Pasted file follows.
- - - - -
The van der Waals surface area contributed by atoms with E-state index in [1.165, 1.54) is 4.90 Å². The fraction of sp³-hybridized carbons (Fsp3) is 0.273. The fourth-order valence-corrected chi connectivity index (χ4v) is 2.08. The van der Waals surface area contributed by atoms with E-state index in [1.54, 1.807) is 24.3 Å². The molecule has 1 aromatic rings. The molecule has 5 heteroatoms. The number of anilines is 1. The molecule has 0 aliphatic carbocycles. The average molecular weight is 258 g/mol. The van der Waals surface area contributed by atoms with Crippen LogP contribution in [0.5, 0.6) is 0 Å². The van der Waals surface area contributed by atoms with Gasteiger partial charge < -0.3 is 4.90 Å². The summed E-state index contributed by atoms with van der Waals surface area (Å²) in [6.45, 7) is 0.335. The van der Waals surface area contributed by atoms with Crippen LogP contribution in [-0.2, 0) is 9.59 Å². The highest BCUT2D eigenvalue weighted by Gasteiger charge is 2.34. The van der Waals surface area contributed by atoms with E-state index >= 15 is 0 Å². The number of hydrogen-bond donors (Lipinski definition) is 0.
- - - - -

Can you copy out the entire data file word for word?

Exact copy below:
The van der Waals surface area contributed by atoms with E-state index in [1.165, 1.54) is 4.90 Å². The fraction of sp³-hybridized carbons (Fsp3) is 0.273. The fourth-order valence-corrected chi connectivity index (χ4v) is 2.08. The van der Waals surface area contributed by atoms with E-state index in [1.54, 1.807) is 24.3 Å². The molecule has 1 aromatic rings. The molecule has 5 heteroatoms. The number of anilines is 1. The molecule has 0 aliphatic carbocycles. The average molecular weight is 258 g/mol. The van der Waals surface area contributed by atoms with Crippen LogP contribution in [0.5, 0.6) is 0 Å². The van der Waals surface area contributed by atoms with Gasteiger partial charge < -0.3 is 4.90 Å². The summed E-state index contributed by atoms with van der Waals surface area (Å²) in [6.45, 7) is 0.335. The van der Waals surface area contributed by atoms with Crippen LogP contribution in [-0.2, 0) is 9.59 Å². The highest BCUT2D eigenvalue weighted by Gasteiger charge is 2.34. The van der Waals surface area contributed by atoms with E-state index >= 15 is 0 Å². The number of hydrogen-bond donors (Lipinski definition) is 0.